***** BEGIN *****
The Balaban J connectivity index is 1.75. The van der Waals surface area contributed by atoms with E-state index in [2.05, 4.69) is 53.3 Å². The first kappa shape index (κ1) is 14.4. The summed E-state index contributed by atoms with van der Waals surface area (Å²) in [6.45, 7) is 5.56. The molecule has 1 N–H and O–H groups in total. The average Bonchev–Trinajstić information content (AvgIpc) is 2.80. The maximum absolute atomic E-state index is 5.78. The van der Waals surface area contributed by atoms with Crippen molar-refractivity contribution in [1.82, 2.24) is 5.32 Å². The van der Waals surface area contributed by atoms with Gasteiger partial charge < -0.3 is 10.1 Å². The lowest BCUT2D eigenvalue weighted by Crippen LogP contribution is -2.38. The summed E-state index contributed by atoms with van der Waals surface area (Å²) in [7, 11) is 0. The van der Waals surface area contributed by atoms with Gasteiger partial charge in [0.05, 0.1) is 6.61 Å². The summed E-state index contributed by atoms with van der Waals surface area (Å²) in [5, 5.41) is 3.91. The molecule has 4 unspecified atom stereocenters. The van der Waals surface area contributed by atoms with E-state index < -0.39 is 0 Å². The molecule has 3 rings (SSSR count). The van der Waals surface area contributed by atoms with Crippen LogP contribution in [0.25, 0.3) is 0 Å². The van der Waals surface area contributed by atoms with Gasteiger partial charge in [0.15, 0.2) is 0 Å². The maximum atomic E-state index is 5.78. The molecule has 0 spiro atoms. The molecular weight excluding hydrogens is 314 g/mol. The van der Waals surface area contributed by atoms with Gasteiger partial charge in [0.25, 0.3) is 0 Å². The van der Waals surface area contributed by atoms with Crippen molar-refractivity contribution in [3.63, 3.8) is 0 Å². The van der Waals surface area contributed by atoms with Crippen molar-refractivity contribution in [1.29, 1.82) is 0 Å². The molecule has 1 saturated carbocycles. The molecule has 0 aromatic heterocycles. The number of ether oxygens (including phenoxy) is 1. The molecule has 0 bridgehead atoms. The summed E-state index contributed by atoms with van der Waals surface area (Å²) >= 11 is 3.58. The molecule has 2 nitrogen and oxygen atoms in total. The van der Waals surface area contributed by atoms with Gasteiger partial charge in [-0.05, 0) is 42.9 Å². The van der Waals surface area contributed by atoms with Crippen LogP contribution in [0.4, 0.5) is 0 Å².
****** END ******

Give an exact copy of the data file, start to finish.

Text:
The Balaban J connectivity index is 1.75. The van der Waals surface area contributed by atoms with E-state index in [2.05, 4.69) is 53.3 Å². The first kappa shape index (κ1) is 14.4. The summed E-state index contributed by atoms with van der Waals surface area (Å²) in [6.45, 7) is 5.56. The molecule has 1 N–H and O–H groups in total. The average Bonchev–Trinajstić information content (AvgIpc) is 2.80. The maximum absolute atomic E-state index is 5.78. The van der Waals surface area contributed by atoms with Crippen molar-refractivity contribution in [1.82, 2.24) is 5.32 Å². The van der Waals surface area contributed by atoms with Gasteiger partial charge < -0.3 is 10.1 Å². The lowest BCUT2D eigenvalue weighted by Crippen LogP contribution is -2.38. The summed E-state index contributed by atoms with van der Waals surface area (Å²) in [7, 11) is 0. The van der Waals surface area contributed by atoms with Gasteiger partial charge in [0.05, 0.1) is 6.61 Å². The summed E-state index contributed by atoms with van der Waals surface area (Å²) in [5, 5.41) is 3.91. The molecule has 4 unspecified atom stereocenters. The van der Waals surface area contributed by atoms with E-state index < -0.39 is 0 Å². The molecule has 3 rings (SSSR count). The van der Waals surface area contributed by atoms with Crippen LogP contribution in [0.25, 0.3) is 0 Å². The van der Waals surface area contributed by atoms with Gasteiger partial charge in [0.15, 0.2) is 0 Å². The maximum atomic E-state index is 5.78. The molecule has 0 spiro atoms. The molecular weight excluding hydrogens is 314 g/mol. The van der Waals surface area contributed by atoms with Gasteiger partial charge in [0.25, 0.3) is 0 Å². The van der Waals surface area contributed by atoms with Crippen molar-refractivity contribution in [3.63, 3.8) is 0 Å². The van der Waals surface area contributed by atoms with Crippen molar-refractivity contribution in [1.29, 1.82) is 0 Å². The molecule has 1 saturated carbocycles. The molecule has 0 aromatic heterocycles. The number of ether oxygens (including phenoxy) is 1. The molecule has 0 bridgehead atoms. The summed E-state index contributed by atoms with van der Waals surface area (Å²) >= 11 is 3.58. The molecule has 2 nitrogen and oxygen atoms in total. The van der Waals surface area contributed by atoms with Gasteiger partial charge in [-0.05, 0) is 42.9 Å². The van der Waals surface area contributed by atoms with Crippen LogP contribution in [0.4, 0.5) is 0 Å².